You stand in front of the full-length mirror hanging on your bathroom door, suck in your stomach, button your jeans, and admire your concave abdomen. (Hopefully you have not been too diligent about dusting said mirror.) As you turn away and let your stomach relax, you may actually let yourself believe you look cool. It’s a little confidence-boosting trick you’ve been playing on yourself since you began to get hips.
Somewhere between the bathroom mirror and the drawer or hanger holding your choice of tops, you begin to realize that you feel uncomfortable in your jeans. In fact, you feel like you’re being sawn in half.
Do you change into your coolest yoga pants? Or do you find a loose top and endure, perhaps pretending to be a magician’s beautiful and talented assistant?
I can’t remember the last time I actually wore my jeans. I’m always trying them on. Almost wearing them. Then I begin to miss breathing normally, and I swap the fly-closure for something with an elastic waist.
Middle-aged ruminations like this might have made me feel extra-vulnerable last weekend, when I attended the Slice Literary Magazine conference. I wore one of my favorite outfits–a thrift store Donna Karan denim skirt (it allows me to pretend I’m wearing jeans, you see) and a t-shirt with appliquéd flowers around the collar.
The Slice conference takes place in Brooklyn. You know how that can be for a suburbanite–you may never feel quite good enough for Brooklyn. Little did I know that by the end of the morning, I would hear three little words I never thought I’d hear.
She was dark-haired, professional, polished, charming. She rose to greet me and said, Tell me about yourself. I want to hear more.
And granted, she didn’t say these three exact words. But I knew what she meant. And she knew I knew what she meant. She does this all the time.
(Aaaannnd here’s where I lose the non-writers.)
She was an agent building her list. A little hungry, but not desperate. Never desperate. Not like me.
Those three little words: SEND FULL MANUSCRIPT.
I definitely made too big of a deal about it. How totally misleading those three little words can be! Just like teenagers crushing on the wrong person, how many writers have thrown themselves at agents, editors, publishers because of those three little words? Like ingénues prematurely envisioning themselves brides, how many writers have begun calling themselves “authors?” How many manuscripts have been cruelly used and cast aside? How many dreams dashed?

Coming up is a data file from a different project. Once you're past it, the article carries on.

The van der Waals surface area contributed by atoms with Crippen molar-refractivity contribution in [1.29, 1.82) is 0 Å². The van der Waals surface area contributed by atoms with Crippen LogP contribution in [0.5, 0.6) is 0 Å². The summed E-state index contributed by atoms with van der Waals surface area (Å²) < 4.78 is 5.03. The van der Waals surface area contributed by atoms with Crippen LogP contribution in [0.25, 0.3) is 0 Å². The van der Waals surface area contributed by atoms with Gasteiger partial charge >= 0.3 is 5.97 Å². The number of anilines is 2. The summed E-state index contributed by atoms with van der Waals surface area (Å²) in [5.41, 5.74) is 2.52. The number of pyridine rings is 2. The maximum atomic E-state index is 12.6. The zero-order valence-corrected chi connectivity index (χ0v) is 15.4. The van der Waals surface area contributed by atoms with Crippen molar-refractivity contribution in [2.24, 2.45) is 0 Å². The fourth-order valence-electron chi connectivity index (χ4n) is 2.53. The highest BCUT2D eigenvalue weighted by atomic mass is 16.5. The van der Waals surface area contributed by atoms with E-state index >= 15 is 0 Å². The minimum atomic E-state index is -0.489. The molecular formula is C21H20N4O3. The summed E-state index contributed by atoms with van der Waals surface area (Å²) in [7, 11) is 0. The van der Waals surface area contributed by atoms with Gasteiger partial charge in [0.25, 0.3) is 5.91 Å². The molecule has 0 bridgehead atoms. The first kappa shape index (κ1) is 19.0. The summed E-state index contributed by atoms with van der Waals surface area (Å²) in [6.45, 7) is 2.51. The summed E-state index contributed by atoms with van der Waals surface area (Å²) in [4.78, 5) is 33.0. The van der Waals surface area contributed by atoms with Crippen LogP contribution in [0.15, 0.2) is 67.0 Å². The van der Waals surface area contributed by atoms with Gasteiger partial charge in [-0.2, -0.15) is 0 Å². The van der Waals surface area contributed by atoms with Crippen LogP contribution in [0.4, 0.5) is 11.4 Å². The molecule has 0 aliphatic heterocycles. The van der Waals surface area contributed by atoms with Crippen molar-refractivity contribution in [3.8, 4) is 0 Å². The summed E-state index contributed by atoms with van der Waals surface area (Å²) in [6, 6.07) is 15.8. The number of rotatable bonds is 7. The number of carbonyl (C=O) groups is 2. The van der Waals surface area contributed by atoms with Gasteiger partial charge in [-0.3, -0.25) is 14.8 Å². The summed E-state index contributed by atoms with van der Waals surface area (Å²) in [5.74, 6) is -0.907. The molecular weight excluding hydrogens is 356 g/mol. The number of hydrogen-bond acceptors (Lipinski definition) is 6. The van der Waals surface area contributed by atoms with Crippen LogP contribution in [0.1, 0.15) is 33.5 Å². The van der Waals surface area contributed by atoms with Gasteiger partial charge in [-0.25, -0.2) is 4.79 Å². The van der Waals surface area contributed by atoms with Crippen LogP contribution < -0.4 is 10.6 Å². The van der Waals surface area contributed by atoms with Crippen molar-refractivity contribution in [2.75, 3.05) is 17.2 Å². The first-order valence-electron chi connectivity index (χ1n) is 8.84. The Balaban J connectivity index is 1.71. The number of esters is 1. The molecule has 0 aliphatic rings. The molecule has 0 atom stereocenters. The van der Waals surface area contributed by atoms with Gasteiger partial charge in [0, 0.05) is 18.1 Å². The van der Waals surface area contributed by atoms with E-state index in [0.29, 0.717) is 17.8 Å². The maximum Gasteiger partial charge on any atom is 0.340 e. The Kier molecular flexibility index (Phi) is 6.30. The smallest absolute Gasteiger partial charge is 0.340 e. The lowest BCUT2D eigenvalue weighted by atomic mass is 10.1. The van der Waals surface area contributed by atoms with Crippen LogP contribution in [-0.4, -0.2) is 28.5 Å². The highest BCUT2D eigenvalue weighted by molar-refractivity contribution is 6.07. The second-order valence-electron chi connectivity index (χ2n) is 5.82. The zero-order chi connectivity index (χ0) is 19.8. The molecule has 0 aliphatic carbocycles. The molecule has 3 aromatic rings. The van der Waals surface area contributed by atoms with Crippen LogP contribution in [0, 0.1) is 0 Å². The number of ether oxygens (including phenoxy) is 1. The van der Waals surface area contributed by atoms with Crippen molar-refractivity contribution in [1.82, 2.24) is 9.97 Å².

If you’re a fairly avid reader, peruse your bookshelves. They’re pretty well curated, right? You don’t keep the stinkers. There are too many good books to bother with the stinkers. Unless you read a lot of self-published books, every one of those books on your shelves (and all of the stinkers, too) began with three words: SEND FULL MANUSCRIPT. Every book began with a writer going over the moon. They want me! I was over the moon and back.
But I have a lot of writer friends. I have an idea of how many “SEND FULL MANUSCRIPT” requests ultimately result in an agent declining representation. I came out of orbit pretty effing fast.
Among those books on your shelves, you came across a few you’d forgotten about, didn’t you? A few by authors you don’t remember? But that book was published only 8 years ago! you marvel. Yep. Those three little words aren’t even the beginning. Representation, sale, publication, are all just the foothills of a loooonnnng climb that, if you think about it a little, only ends in death. Hopefully in a place with a great view.
For all the great books and terrific writers out there, for all the dozens of names that we recognize, there are dozens more that were recognizable a handful of years ago, but who have been forgotten, along with their books. They all began with the euphoria of hearing those three little words: SEND FULL MANUSCRIPT.
I was glad, in my denim skirt that sort of resembles fly-closure jeans, that my wobbly knees were hidden. Here I was, a middle-aged woman, going goofy as a teenager. I was thrilled, I was so pleased, I offered half a dozen breathless versions of thank you so much.
And began waiting. Since that day, I check email obsessively. I keep feeling cellphone ghost-buzzes against my thigh–I pull the damned thing out, sure I felt something for real this time, but there’s never anyone there.
Was she real?
Still, I got there. I typed “THE END” on a novel-length manuscript, so that when I had the chance, I could go to Brooklyn and respond to those three words, and shamelessly throw that manuscript on the table. So what if I was just going back to the suburbs, and first thing, swapping the thrift-store denim skirt for some yoga pants? (Buy them on sale, a size up from your “normal” size–it’s like a $20 instant spa day.)
I will always have Brooklyn.